Places to visit

Torridon

Torridon

Paradise for hikers, climbers, geologists and nature lovers

  • Calling all Munro-baggers! 5 of the Trust’s 46 Munros are found here.

  • Catch a glimpse of the red deer on the steep hillsides in the early morning and evening.

  • Stop off at the hide near the shores of the loch, and maybe spot some otters fishing for their tea.

  • Visit the Deer Enclosure and Deer Museum for a closer encounter with these splendid animals.

  • Look out for the iconic Highland cattle on the estate farm.

Torridon has long been a magnet for hikers and climbers, a place of majestic beauty and uncompromising terrain.

Considered by many to embody the North Highland landscape, Torridon is an ancient and enchanting wilderness of water and rock. The rugged mountains are incredibly old – the Torridonian sandstone on Beinn Alligin dates back 750 million years.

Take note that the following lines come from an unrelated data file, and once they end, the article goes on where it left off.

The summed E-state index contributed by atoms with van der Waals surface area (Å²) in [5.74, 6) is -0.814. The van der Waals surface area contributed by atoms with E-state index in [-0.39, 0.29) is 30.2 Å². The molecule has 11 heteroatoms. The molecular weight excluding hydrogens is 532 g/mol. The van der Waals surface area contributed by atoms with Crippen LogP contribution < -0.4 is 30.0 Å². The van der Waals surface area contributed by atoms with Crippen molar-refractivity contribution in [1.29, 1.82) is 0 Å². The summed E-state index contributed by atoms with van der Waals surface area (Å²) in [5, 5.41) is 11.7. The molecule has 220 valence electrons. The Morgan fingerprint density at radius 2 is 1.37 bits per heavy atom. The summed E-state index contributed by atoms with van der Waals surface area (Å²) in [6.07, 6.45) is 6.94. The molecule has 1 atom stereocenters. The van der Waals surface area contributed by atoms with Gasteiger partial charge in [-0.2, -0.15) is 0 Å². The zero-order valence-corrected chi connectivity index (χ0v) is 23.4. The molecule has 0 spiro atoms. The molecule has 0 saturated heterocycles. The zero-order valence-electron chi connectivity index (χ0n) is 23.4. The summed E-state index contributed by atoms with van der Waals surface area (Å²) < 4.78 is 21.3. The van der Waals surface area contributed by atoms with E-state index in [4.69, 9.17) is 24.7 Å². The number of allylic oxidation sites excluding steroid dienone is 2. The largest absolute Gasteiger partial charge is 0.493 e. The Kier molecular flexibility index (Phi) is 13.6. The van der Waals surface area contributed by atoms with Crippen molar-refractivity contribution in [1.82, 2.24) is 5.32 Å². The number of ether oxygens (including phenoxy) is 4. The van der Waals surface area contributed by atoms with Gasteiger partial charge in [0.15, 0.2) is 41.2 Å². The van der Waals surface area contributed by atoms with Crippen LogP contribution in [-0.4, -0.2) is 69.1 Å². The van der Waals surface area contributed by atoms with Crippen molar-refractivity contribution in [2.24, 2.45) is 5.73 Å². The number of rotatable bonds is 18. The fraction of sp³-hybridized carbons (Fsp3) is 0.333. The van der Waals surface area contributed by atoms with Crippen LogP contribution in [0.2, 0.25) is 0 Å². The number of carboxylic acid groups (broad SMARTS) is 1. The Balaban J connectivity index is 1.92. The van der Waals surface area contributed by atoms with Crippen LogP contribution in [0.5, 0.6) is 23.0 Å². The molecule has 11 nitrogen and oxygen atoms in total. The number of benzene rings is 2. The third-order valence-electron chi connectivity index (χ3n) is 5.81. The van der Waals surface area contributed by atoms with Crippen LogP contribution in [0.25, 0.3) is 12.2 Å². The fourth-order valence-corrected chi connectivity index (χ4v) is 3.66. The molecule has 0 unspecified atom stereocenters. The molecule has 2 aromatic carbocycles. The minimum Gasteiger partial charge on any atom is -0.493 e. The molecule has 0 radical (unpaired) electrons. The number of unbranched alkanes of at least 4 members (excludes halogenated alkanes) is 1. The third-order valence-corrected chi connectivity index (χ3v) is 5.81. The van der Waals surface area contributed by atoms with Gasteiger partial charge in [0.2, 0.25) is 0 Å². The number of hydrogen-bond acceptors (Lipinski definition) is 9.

The Beinn Eighe National Nature Reserve is part of the Torridon estate, which is highly designated and supports an impressive variety of flora and fauna, including important plant colonies, rare mosses and lichens, and the elusive pine marten and golden eagle.

There is an amazing choice of walking and climbing routes in this estate. Five of the Trust’s Munros are found here, including Liathach, peaking at 1,054m (3,456ft), and Beinn Alligin at 985m (3,230ft).